Joyce M. Bell and Douglas Hartmann. 2007. “Diversity in Everyday Discourse: The Cultural Ambiguities and Consequences of ‘Happy Talk’,” American Sociological Review 72(6): 895-914. Demonstrates how broadly shared support for diversity dissipates in concrete settings.

Ellen C. Berrey. 2005. “Divided Over Diversity: Political Discourse in a Chicago Neighborhood,” City & Community 4(2): 143-170. Demonstrates the unintended negative consequences of a diversity-focused discourse.

Eduardo Bonilla-Silva. 2003. Racism Without Racists: Color-Blind Racism and the Persistence of Racial Inequality in the United States (Lanham, PA: Rowman & Littlefield). Explores the patterned ways that we uphold color-blind ideology in everyday discussions about race.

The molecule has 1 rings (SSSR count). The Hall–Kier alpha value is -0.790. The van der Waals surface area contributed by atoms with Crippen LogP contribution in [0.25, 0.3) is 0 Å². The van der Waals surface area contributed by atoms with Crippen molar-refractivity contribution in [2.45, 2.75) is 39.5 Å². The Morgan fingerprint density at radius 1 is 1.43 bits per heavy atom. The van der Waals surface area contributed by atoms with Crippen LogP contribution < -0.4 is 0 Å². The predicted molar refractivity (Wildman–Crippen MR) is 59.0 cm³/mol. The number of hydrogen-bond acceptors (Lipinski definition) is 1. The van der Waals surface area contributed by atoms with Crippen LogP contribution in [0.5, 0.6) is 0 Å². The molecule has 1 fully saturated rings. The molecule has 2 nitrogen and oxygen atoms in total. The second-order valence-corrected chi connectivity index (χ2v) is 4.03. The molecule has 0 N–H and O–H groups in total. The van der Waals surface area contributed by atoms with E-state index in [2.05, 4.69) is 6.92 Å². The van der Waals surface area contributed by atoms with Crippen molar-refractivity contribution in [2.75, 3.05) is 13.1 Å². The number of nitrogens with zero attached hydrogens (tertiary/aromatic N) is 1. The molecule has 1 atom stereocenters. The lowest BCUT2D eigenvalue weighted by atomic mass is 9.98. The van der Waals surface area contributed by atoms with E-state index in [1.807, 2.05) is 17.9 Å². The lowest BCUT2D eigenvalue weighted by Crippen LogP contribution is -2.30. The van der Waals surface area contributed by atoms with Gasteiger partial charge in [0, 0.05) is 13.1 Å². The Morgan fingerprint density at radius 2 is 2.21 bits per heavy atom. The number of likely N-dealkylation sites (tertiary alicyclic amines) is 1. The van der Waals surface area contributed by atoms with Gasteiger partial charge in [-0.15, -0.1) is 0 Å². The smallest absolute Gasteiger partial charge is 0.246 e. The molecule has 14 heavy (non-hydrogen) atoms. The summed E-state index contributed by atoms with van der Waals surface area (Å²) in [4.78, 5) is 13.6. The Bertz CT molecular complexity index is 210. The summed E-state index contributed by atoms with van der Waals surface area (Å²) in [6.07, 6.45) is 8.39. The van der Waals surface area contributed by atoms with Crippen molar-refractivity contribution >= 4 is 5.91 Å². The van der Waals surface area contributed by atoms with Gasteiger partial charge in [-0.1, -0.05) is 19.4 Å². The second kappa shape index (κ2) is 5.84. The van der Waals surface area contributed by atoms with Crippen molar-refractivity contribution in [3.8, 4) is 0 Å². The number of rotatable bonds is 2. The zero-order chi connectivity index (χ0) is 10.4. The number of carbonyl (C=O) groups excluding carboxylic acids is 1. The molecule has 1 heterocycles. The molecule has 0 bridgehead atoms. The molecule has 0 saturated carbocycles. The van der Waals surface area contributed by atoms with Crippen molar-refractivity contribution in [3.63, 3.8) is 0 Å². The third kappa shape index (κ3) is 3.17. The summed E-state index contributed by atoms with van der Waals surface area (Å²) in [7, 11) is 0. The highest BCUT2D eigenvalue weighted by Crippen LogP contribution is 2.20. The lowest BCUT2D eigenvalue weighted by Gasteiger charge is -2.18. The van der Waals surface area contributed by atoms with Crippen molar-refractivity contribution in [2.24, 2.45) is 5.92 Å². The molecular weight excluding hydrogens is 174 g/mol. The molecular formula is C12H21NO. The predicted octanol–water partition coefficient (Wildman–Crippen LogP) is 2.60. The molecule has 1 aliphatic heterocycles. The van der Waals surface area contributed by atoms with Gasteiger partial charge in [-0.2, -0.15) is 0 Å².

Meghan A. Burke is in the department of sociology at Illinois Wesleyan University. The author of Racial Ambivalence in Diverse Communities: Whiteness and the Power of Color-Blind Ideologies, she studies the dynamics of race, class, and gender in social movements. She’s recently published a book about these dimensions in the Tea Party.